Perhaps it’s a term you’ve heard before but haven’t been sure what it means exactly, or perhaps OEM is a term you have never come across before. If you are a fan of technology, electronics, cars or indeed business – I recommend doing a little bit of research because OEMs are changing the way consumers buy their technology daily.
They especially come in handy if you are too busy to spending your time looking up random business acronyms. But don’t fear – in this article I will explain not only what the term OEM actually means, but also how it is changing the face of tech consumerism.
What Exactly Is An OEM?
OEM is short for Original Equipment Manufacturer. The definition, however, has evolved over time and can have varying meanings. The first definition, as a manufacturer/original manufacturer, suggests that OEMs provide very specific, standardised products for other businesses.
For example, if you’re reading this article on a computer screen, you are most likely using a computer, tablet or smart phone. These devices are made up by smaller components, which are often made by an OEM company who provide the big brands with many of the parts that go into making their most popular products. However, the term OEM has evolved to also refer to the company that customizes a product produced by a manufacturer, with its own name and branding.
An example of an OEM partnership like this is between VW and Bosch, in which Bosch makes the fuel parts that the VW uses and brands as VW parts. Another example is Tong Yang and Toyota, in which Tong Yang makes the light, mirror and radiators for Toyota.
Wondering what this all has to do with you? Well, this new definition of an OEM is changing the way tech lovers everywhere are buying their technology, as we are now able to go straight to the source of a particular component of our laptop, for example, and make out own modifications and updates without any middlemen.
How Is This Changing How We Buy?
It is becoming increasingly popular for people to seek out OEM parts directly. A replacement OEM part for our car, for example, generally enables the consumer to pay less than they would have to originally simply because it does not have the carmaker’s logo. If you’re willing to pay a lower price in exchange for a product that arrives without any branding – perhaps you too should be considering going directly to an OEM.
The company that provided the original piece to the carmaker created the same part you need; a genuine product. Consumers generally pay the most for genuine products due to the branding, and in today’s society everything in technology is about the brand- meaning if you want a specific logo, maybe this way of buying isn’t for you. However, many are now seeking out OEM parts and saving their money.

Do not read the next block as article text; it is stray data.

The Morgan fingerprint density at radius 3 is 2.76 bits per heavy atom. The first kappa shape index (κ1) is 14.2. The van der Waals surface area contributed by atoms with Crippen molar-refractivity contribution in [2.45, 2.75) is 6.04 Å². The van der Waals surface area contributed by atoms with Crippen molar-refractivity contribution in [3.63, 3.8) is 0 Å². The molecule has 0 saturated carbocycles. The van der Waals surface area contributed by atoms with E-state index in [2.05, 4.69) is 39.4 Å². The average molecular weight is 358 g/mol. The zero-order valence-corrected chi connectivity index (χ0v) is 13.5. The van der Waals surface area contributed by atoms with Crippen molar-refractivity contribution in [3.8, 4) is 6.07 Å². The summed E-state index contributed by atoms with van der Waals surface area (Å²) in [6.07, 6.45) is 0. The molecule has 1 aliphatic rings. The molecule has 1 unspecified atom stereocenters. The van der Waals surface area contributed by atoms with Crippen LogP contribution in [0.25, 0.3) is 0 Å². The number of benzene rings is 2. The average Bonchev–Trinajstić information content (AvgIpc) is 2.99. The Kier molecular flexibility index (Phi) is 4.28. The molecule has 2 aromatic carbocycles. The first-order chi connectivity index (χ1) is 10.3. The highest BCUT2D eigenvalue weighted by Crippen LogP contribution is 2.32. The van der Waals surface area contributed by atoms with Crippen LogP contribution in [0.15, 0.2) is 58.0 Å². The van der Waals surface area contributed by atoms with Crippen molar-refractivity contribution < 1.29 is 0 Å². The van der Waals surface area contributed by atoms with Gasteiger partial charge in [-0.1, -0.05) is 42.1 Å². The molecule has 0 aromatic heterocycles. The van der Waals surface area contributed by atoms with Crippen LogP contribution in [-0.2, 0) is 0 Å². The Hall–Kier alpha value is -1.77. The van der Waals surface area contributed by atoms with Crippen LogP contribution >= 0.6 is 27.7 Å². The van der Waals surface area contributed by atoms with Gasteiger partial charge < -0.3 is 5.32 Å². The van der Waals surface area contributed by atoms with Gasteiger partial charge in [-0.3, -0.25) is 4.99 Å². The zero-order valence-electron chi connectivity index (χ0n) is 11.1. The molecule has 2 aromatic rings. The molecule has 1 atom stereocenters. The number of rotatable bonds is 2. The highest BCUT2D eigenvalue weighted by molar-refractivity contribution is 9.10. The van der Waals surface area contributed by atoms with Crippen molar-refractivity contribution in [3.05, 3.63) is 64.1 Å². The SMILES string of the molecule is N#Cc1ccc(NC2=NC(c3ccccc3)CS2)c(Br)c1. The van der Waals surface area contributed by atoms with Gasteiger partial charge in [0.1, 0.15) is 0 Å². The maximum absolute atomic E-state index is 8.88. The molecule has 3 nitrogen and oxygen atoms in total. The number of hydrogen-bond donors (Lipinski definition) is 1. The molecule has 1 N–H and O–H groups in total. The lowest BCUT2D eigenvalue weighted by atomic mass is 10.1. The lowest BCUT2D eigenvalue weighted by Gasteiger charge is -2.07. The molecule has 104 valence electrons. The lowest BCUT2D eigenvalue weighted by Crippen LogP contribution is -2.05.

It is very important to note that is not always possible to buy parts directly from the OEM. For example, Apple’s success with the iPhone is in part due to its very successful OEM partnership. It is not easy for a consumer to find genuine OEM products to replace broken ones directly. Instead, a consumer needs to take his or her broken iPhone to the Apple store. If they choose to take matters into their own capable hands this will void their warranty. If you want to buy an OEM product directly, this is certainly something you should think about, as without your warranty you might meet further problems down the road.
Is This Change A Good Thing?
The retail industry is changing significantly due to how easy and popular it is for consumers to shop online. This is an undeniable fact, and it’s not the case for only a few industries but for most. Over time, many in-store retailers may not be able to keep up with the technology shifts, price wars and competition in order to meet this online demand.
As the retail environment transitions, OEMs will play a major role. They are predicted to begin creating showroom type environments with knowledgeable staff available to enable consumers to browse through different products. Prices will be based on the manufacturer’s suggested retail price and retail partners can then use that as a benchmark. This creates a partnership between retailers and the OEMs where a product gets moved and each party is supported.
This is certainly positive news for tech savvy consumers who are interested in customizing their own laptops, phones or cars, but this shift will also leave consumers with less options on where to buy and especially on price-range. Competition will be high for retailers and manufacturers who want to break into the market. In the end, OEMs will hold the power to this change.